DEFENCE Minister Fallon yesterday announced that there would be an investigation into solicitors who represented Iraqi complainants at the Al Sweedy inquiry.
He made his threat after the inquiry found that British solders were not guilty of the murder and torture of Iraqis.
Public Interest Lawyers responded that the inquiry was ‘legally necessary, morally justified and politically required’.
It added: ‘It found that on a number of occasions Geneva Convention provisions had been breached including the use of improper and proscribed interrogation techniques and that deficient medical treatment had been provided.
‘Of particular concern to us are the findings that four of the five techniques banned from Northern Ireland are once again found to have been used by UK Personnel in Iraq.
‘These are sleep deprivation, sight restriction, dietary deprivation and the use of noise. The Inquiry’s recommendations aimed at proscribed techniques and the role of doctors and medics are designed to deal with these systemic issues and to design out the possibilities for future abuses of detainees by UK Forces abroad.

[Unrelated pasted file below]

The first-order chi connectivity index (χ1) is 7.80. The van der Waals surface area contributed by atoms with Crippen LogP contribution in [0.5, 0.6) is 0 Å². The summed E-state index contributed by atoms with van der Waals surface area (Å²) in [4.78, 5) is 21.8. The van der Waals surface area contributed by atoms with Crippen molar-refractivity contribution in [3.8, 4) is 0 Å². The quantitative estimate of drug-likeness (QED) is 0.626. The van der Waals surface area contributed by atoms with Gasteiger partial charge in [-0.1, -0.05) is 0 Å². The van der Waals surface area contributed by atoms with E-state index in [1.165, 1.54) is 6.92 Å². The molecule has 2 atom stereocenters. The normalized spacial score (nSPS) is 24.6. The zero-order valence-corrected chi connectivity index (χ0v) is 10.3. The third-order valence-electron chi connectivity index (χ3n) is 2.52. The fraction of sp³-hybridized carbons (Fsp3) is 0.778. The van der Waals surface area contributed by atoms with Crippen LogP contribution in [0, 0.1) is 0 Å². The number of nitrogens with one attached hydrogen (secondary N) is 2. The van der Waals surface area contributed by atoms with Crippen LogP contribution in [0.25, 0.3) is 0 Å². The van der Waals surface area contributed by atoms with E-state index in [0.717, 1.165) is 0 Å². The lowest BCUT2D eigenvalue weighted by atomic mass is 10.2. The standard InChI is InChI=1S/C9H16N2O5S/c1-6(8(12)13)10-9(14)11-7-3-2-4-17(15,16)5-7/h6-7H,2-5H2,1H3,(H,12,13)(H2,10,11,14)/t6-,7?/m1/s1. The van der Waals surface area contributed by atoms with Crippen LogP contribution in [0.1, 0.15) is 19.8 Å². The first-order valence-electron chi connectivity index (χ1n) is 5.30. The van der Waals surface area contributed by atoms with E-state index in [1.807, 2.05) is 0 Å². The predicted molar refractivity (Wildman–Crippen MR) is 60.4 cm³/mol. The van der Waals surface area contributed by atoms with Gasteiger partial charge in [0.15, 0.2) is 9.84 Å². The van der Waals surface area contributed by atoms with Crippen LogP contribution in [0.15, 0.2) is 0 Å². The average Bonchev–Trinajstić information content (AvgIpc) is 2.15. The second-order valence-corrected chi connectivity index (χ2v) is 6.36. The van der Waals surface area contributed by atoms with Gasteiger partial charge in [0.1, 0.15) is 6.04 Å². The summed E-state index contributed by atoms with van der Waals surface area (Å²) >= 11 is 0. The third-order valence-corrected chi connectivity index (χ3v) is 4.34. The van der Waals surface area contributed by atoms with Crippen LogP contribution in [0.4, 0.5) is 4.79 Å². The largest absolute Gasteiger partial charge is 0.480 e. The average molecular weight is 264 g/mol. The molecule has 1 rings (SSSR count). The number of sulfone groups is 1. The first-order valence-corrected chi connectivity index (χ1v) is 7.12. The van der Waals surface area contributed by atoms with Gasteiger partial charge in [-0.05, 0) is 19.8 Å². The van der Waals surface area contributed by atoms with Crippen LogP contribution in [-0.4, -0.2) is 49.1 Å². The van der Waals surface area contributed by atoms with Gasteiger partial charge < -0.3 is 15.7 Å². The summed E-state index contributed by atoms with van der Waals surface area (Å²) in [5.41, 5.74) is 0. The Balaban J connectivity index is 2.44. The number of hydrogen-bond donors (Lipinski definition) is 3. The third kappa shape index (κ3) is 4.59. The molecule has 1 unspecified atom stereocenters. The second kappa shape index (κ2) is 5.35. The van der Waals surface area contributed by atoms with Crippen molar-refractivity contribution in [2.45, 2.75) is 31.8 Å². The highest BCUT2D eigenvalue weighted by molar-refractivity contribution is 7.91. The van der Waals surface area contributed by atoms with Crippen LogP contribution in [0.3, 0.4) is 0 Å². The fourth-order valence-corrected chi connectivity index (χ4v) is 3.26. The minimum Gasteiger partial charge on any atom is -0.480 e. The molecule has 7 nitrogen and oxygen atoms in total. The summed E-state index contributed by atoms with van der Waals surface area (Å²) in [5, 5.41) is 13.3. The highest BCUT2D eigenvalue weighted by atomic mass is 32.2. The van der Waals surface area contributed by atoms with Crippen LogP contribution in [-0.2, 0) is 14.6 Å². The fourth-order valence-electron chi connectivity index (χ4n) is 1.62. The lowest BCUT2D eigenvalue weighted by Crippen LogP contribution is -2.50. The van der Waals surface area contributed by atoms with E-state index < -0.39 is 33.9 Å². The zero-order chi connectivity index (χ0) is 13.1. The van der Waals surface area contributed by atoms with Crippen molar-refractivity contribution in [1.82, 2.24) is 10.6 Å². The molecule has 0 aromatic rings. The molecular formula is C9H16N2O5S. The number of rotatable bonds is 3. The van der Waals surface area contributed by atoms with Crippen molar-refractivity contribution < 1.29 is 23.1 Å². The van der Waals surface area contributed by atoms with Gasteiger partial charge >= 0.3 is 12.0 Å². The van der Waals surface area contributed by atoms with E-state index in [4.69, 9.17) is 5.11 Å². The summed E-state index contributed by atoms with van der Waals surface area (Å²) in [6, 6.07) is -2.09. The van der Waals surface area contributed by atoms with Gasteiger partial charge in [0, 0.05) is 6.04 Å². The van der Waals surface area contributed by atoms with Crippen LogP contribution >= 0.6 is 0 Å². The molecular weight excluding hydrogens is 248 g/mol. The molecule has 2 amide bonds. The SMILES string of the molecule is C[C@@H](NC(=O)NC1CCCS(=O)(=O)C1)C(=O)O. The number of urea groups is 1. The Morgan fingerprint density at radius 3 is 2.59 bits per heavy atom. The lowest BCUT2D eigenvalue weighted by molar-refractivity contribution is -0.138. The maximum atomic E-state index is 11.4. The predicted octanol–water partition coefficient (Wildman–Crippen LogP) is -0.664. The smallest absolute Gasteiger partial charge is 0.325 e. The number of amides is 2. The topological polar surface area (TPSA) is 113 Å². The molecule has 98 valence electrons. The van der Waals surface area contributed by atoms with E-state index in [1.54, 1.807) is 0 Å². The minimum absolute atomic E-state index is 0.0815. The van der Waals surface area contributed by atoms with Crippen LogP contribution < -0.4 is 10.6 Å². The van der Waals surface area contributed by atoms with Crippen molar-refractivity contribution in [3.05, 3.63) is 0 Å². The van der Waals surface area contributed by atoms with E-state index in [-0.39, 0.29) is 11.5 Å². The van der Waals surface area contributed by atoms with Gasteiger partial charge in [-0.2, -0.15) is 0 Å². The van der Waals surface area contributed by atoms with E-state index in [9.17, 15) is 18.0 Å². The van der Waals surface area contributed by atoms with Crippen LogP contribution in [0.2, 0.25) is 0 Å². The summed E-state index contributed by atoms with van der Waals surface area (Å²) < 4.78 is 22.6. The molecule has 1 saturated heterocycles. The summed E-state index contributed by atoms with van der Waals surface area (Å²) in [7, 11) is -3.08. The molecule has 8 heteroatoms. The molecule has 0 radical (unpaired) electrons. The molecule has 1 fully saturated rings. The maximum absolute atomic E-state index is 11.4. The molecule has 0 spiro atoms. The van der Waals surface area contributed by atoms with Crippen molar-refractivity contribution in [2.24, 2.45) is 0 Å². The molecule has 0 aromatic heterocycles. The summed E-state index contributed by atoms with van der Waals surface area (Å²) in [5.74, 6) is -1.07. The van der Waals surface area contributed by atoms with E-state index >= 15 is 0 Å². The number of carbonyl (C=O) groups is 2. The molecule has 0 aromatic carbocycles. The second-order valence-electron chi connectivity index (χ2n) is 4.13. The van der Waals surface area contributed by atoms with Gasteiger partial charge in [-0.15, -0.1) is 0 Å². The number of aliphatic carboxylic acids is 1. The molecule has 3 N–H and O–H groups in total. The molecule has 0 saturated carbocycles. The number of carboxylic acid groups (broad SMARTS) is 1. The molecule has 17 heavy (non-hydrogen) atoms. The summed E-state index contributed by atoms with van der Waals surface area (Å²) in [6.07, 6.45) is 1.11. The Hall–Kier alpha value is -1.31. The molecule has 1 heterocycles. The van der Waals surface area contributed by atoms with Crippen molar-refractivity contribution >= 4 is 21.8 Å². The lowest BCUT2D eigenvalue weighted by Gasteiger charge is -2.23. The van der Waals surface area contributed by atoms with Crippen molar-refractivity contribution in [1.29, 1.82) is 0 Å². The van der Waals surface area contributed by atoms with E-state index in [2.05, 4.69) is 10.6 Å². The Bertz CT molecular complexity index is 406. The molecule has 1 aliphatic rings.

‘This important and worthwhile report upholds some of the more serious allegations against the British Army.
‘Some allegations were withdrawn because of the work of the Inquiry, others have been dismissed.
‘However, there are many very serious criticisms of the ill treatment and breaches of human rights of the Iraqi detainees. The histories the Inquiry considered have enabled it to make these findings.’
In his House of Commons statement, Fallon said the findings were ‘incontrovertible’.
‘British soldiers did not carry out the atrocities that had been falsely attributed to them,’ he told MPs.
Fallon said it was ‘shameful’ that the allegations of murder were only withdrawn in March.
He announced that the conduct of some of the lawyers acting for the detainees would be investigated by the Solicitors Regulation Authority.
He demanded those lawyers issue an ‘unequivocal apology to the soldiers whose reputations they attempted to traduce’ as well as ‘to the taxpayers who have had to pay the cost of exposing these lies’.
The solicitors involved, Public Interest Lawyers and Leigh Day, have previously represented Iraqi families, such as Abu Mousa’s family and Mau Mau victims of British atrocities with very great success for their clients.
Now it seems a witchhunt is to be organised against them.